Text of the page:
Observing National Indigenous Peoples Day
June 21 marks National Indigenous Peoples Day, an official recognition of First Nations, Inuit and Metis communities in Canada. In 1996, the Government of Canada designated June 21 National Indigenous Peoples Day because it is near or on the date of the summer solstice, a day on which Indigenous communities have celebrated their culture and heritage for generations.
National Indigenous Peoples Day highlights the brilliance of Indigenous people, and how despite the efforts of colonization to eradicate their identities, Indigenous cultures, peoples and languages have persisted. Take the potlatch for instance, a ceremony that is vital to the governance, spirituality and culture of First Nations on the Northwest Coast. Despite being banned for 66 years under federal law, potlatches continued to be held in secret from 1885 to 1951. The same goes for Indigenous languages, which were spoken and passed down in secret, though forbidden under the Indian Act. Over the years, there have been so many moments of Indigenous resistance, which continue to this day - Idle No More and The Unist'ot'en Camp are just two examples.
Today, Indigenous people face multiple barriers in our society. Though The Final Report of the National Inquiry into Missing and Murdered Indigenous Women and Girls was released two weeks ago, it is not news that Indigenous women are six times more likely to be victims of femicide than non-Indigenous women, while Indigenous youth represent over half of youth living in foster care, despite representing just 5.9% of youth in Canada. Indigenous adults are overrepresented in Canadian incarceration rates and face burdens of ill health due to a number of factors, including lack of clean drinking water and food security, poverty, chronic conditions and substance use issues.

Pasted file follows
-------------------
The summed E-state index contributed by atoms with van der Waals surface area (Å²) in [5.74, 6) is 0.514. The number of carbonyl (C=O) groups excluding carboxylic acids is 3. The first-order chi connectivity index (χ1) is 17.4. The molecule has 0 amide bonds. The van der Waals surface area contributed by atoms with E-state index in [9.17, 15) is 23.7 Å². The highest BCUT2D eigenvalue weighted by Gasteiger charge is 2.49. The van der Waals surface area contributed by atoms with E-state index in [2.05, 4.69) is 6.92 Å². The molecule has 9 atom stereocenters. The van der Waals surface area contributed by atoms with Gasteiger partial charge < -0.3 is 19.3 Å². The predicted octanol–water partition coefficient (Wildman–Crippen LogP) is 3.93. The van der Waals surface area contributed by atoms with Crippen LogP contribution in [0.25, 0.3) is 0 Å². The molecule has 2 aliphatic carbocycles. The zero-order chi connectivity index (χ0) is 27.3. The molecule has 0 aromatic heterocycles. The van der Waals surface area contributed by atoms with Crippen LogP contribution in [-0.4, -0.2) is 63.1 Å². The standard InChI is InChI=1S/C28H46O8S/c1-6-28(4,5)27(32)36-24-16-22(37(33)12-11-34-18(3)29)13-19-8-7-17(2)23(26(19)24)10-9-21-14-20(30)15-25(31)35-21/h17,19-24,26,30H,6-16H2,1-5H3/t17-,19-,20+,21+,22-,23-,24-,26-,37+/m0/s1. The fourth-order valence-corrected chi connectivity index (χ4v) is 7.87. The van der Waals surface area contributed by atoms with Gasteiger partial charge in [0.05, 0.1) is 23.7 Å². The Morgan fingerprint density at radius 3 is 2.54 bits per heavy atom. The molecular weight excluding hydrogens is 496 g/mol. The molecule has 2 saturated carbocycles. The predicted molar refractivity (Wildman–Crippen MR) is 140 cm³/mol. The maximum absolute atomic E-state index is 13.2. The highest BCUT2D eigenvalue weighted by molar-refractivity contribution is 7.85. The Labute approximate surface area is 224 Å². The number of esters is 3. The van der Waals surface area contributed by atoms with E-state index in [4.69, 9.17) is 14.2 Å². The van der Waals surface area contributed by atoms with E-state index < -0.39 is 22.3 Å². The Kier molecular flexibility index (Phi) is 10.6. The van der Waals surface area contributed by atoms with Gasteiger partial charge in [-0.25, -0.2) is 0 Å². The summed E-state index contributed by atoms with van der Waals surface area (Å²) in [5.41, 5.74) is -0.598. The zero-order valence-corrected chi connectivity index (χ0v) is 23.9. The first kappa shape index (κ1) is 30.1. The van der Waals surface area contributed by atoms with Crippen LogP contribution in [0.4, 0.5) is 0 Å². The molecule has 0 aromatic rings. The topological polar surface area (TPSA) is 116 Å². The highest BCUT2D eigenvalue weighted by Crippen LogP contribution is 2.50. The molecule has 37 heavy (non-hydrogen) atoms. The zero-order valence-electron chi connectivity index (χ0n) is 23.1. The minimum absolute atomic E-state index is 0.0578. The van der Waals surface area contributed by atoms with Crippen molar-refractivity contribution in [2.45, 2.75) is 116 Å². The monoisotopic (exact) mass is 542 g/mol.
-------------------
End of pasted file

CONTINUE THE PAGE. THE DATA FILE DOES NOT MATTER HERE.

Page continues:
These are systemic issues that will require ongoing work to change. As settlers, we need to reflect on what we’ll do to be a part of this change. Here are four ways you can observe National Indigenous Peoples Day and continue to participate in the ongoing work of reconciliation:
1. Join community celebrations.
The main celebration in Vancouver will start with a pancake breakfast at the Vancouver Aboriginal Friendship Centre Society, followed by a walk to Trout Lake Park, where there will be food and festivities from 12pm to 5pm. There will also be celebrations in Surrey and New Westminster, while The Cinematheque is screening two documentaries by Elle-Máijá Tailfeathers.
2. Learn and implement the calls to action from the Truth and Reconciliation Commission’s Final Report.
How can we advance reconciliation? There are 94 recommendations outlined in the Truth and Reconciliation Commission’s Final Report, which lists calls to action that can be applied at individual and systemic levels.
3. Stay tuned into Indigenous media.
Learn about current Indigenous perspectives through media, including reading books by Indigenous authors and following Indigenous media sources. Local stations like Vancouver Co-op Radio 100.5FM have a number of Indigenous shows on their programming such as Métis Matters, When Spirit Whispers and Sne’waylh.
4. Study Indigenous history and worldviews.
One way to join in reconciliation is restoring history and learning about Canadian colonization from an Indigenous perspective. There are so many resources and places to start when it comes to our learning. Here are a few books you can start with: First Nations 101, Islands of Decolonial Love, and Braiding Sweetgrass.
YWCA Metro Vancouver is committed to the full realization of equality for Indigenous peoples, and has a long history of working with Indigenous groups to provide holistic, culturally relevant programs and services. We are also committed to embedding a culture of Reconciliation across the organization, including developing training for staff on the history and legacies of colonialism and how to be an ally.